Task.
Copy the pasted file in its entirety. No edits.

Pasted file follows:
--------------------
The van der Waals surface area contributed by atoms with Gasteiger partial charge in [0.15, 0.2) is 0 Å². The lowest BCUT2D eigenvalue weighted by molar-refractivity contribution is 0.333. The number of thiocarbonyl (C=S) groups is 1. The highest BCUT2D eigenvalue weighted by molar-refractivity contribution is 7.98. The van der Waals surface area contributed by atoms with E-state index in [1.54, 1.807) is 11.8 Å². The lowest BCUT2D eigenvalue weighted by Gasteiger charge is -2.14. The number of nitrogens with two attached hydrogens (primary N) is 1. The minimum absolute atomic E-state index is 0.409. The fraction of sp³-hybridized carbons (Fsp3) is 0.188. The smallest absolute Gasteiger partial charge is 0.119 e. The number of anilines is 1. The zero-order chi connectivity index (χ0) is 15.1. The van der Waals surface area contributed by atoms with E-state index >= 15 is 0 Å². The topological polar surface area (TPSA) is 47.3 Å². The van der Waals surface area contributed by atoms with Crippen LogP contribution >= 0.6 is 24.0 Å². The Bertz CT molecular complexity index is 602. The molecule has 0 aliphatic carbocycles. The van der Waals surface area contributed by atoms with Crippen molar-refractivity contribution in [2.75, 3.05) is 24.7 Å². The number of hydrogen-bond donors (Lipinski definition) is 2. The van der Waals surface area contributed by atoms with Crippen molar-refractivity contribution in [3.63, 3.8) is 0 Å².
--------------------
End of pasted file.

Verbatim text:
The van der Waals surface area contributed by atoms with Gasteiger partial charge in [0.15, 0.2) is 0 Å². The lowest BCUT2D eigenvalue weighted by molar-refractivity contribution is 0.333. The number of thiocarbonyl (C=S) groups is 1. The highest BCUT2D eigenvalue weighted by molar-refractivity contribution is 7.98. The van der Waals surface area contributed by atoms with E-state index in [1.54, 1.807) is 11.8 Å². The lowest BCUT2D eigenvalue weighted by Gasteiger charge is -2.14. The number of nitrogens with two attached hydrogens (primary N) is 1. The minimum absolute atomic E-state index is 0.409. The fraction of sp³-hybridized carbons (Fsp3) is 0.188. The smallest absolute Gasteiger partial charge is 0.119 e. The number of anilines is 1. The zero-order chi connectivity index (χ0) is 15.1. The van der Waals surface area contributed by atoms with E-state index >= 15 is 0 Å². The topological polar surface area (TPSA) is 47.3 Å². The van der Waals surface area contributed by atoms with Crippen LogP contribution >= 0.6 is 24.0 Å². The Bertz CT molecular complexity index is 602. The molecule has 0 aliphatic carbocycles. The van der Waals surface area contributed by atoms with Crippen molar-refractivity contribution in [2.75, 3.05) is 24.7 Å². The number of hydrogen-bond donors (Lipinski definition) is 2. The van der Waals surface area contributed by atoms with Crippen molar-refractivity contribution in [3.63, 3.8) is 0 Å².